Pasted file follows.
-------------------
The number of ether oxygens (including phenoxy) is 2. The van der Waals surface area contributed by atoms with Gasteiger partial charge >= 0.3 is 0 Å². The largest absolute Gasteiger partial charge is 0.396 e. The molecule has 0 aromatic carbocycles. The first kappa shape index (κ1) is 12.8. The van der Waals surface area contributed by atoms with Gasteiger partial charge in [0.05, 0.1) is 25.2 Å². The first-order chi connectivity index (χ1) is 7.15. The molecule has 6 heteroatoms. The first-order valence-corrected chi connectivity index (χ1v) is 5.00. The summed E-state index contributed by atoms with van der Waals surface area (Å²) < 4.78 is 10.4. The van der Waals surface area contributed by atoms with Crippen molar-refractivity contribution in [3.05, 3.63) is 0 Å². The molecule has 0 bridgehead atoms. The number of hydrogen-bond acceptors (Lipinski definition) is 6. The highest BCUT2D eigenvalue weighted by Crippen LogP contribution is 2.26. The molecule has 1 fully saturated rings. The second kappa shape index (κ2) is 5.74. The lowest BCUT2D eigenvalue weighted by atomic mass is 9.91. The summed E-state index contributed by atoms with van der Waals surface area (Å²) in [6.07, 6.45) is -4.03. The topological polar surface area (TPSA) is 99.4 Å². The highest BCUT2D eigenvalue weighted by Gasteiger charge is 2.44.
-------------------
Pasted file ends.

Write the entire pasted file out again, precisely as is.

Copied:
The number of ether oxygens (including phenoxy) is 2. The van der Waals surface area contributed by atoms with Gasteiger partial charge >= 0.3 is 0 Å². The largest absolute Gasteiger partial charge is 0.396 e. The molecule has 0 aromatic carbocycles. The first kappa shape index (κ1) is 12.8. The van der Waals surface area contributed by atoms with Gasteiger partial charge in [0.05, 0.1) is 25.2 Å². The first-order chi connectivity index (χ1) is 7.15. The molecule has 6 heteroatoms. The first-order valence-corrected chi connectivity index (χ1v) is 5.00. The summed E-state index contributed by atoms with van der Waals surface area (Å²) < 4.78 is 10.4. The van der Waals surface area contributed by atoms with Crippen molar-refractivity contribution in [3.05, 3.63) is 0 Å². The molecule has 0 bridgehead atoms. The number of hydrogen-bond acceptors (Lipinski definition) is 6. The highest BCUT2D eigenvalue weighted by Crippen LogP contribution is 2.26. The molecule has 1 fully saturated rings. The second kappa shape index (κ2) is 5.74. The lowest BCUT2D eigenvalue weighted by atomic mass is 9.91. The summed E-state index contributed by atoms with van der Waals surface area (Å²) in [6.07, 6.45) is -4.03. The topological polar surface area (TPSA) is 99.4 Å². The highest BCUT2D eigenvalue weighted by Gasteiger charge is 2.44.